‘Want to learn more about wine? Aim to read a new article everyday (online resources such as Decanter and Jancis Robinson are great) and travel regularly, both to taste and to broaden your horizons.’



I’m currently training to become a Master Sommelier. To pass the examination, I have to complete 3 tasks: a theory examination, a service examination and a blind taste test. The blind taste test must be completed within 25mins and achieve a score of 75%. During the test, I have to taste 3 white wines and 3 red wines and judge them individually (approx. 4mins per wine). It’s notorious for being one of the hardest examinations in the world, with one of the lowest pass rates simply because there are so many wines in the world. Wish me luck.

'Congratulations to Piotr! He passed the exam and is now officially a member of the Court of Master Sommeliers.'




There are so many restaurants in London with great wine lists.

  • THE FIVE FIELDS, CHELSEA - A good friend of mine is the sommelier there. He really looks after his wines well.
  • 28-50, MARYLEBONE - This is a group of 3 wine bars in London. They have a great selection and offer fantastic value for money.
  • LAUNCESTON PLACE, SOUTH KENSINGTON - Well it’s my wine list so, of course I’m biased, but our wine selection is very impressive. We have over 400 different wines, all of which were especially chosen by myself and are unique and delicious in their own way.

Or outside of London, it has to be…THE FAT DUCK, BRAY - They really treat their wine cellar, sommelier team and guests in a very special way. It’s the ultimate wine experience - very experiential!


Nowadays, people are becoming increasingly passionate about the whole wine experience, not simply the tasting. At the restaurant, we have guests who collect corks and bottles; and some ask us to remove the label so that they can take it home and frame it or have special books and encyclopaedias full of the wines they’ve tasted on their travels. Others simply collect them for the sentiment; perhaps to remember a special bottle they enjoyed for an anniversary, engagement or other special occasion. It doesn’t happen very often but it does happen.

‘I’ve never done that but after doing the whisky tasting, wine tastings and other things, it’s surprisingly interesting.’ When I first joined the wine industry, I was very geeky - I’m still am but I was probably geekier than I should have been. I used to collect the bottles of the special wines I sold to customers (e.g. the rare bottles from super valuable wines and by winemakers I admired). It became such a hobby that, one day, I realised that I no longer had any space to put them so I had to throw them away.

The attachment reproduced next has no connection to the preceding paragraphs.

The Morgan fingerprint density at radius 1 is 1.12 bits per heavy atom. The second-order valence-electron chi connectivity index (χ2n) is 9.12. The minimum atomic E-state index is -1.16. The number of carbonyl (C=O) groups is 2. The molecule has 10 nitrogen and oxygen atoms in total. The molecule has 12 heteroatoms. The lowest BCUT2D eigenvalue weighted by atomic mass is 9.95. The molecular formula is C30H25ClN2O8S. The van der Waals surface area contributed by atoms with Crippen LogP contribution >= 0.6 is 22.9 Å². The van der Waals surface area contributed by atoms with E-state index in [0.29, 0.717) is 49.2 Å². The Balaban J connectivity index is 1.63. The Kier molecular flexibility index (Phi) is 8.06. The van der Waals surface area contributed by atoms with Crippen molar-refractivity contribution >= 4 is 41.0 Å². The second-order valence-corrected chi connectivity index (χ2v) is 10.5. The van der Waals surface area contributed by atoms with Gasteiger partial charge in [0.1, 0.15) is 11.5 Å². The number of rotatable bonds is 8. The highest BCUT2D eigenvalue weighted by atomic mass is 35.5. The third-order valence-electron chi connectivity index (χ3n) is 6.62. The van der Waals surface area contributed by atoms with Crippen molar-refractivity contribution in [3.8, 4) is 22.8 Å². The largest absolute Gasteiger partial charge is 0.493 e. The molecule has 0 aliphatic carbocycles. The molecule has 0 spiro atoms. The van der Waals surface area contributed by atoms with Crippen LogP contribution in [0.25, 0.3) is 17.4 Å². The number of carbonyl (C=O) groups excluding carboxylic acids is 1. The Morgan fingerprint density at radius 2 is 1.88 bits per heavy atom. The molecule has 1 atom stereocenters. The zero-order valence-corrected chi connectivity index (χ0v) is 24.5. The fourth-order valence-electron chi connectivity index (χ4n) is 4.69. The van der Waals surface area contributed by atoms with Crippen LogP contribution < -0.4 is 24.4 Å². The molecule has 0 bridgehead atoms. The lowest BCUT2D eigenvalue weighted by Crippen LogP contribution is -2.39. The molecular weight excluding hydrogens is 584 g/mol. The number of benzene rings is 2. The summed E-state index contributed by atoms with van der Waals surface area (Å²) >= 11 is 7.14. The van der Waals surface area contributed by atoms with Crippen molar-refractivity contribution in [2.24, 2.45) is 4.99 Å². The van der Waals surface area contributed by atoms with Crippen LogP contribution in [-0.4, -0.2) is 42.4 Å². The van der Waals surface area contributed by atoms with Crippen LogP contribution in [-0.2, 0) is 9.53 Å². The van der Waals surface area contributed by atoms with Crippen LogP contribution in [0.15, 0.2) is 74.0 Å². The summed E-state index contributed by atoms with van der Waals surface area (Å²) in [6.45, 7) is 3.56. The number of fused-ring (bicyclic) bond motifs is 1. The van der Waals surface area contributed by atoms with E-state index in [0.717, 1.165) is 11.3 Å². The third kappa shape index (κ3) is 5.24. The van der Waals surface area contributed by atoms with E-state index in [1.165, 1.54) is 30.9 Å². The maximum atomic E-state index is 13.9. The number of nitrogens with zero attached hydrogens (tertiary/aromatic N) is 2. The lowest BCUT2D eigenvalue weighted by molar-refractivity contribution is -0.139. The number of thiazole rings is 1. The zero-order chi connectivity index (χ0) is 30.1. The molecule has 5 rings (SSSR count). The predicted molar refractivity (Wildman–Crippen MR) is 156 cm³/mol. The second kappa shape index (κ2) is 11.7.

I recommend horizontal tastings of one colour so that you can clearly analyse the differences and similarities. (E.g. Taste 10 white wines from different countries, based on the same variety (e.g. 10 different Rieslings) one day and then, another day, taste 10 red wines.)

‘Ultimately, as a sommelier, I’m an ambassador for my guests. The wine list isn’t necessarily my personal choice. It’s the voice of my guests, of my customers.’


Gerard Basset. He’s the father of all sommeliers, the most coveted, most awarded sommelier alive - a living legend - so to attend his masterclasses and taste wines with him is an enormous privilege for every sommelier because he’s so knowledgeable and such a down to earth man. Everybody loves him. I also love to taste wines with my friends who aren’t necessarily into wines. It’s really nice to have fun together and be able to show them something new but I don’t want it to feel like a lesson so we’ll all bring wines. That way, not only can I help them discover something exciting but they can surprise me too.

‘You don’t become a Master Sommelier overnight but wine appreciation is a love that lasts a lifetime. Something for everyone to enjoy.’


Many people think that wine tasting is very serious but, unless it’s your profession, it’s not like that at all. It’s all about enjoying and appreciating the wine and time with friends. My sommelier friends and I play a game where we’ll each bring a special bottle of wine but we’ll hide the label (i.e. wrap it in a sock or aluminium foil) so that we can enjoy discovering the wines and having fun guessing what they might be, where they come from etc. At the end of the night, we uncover the wines and everybody is always surprised to see that it is / isn’t the wine we thought it was. It always makes you laugh because, it’s such a fun game and we’re all relaxed and enjoying ourselves when we do it but, when you think about it, it’s not too different from sommelier exams so, naturally, we’ll always tease each other about guessing incorrectly but that’s what’s great about wine: it’s a never-ending voyage of discovery. Different countries, vintages, grape varieties, production techniques… the wine world is constantly changing and there’s something new to discover everyday. No matter what you do, you can never see and taste all of the wines, even by the end of your life so it’s impossible not to be excited.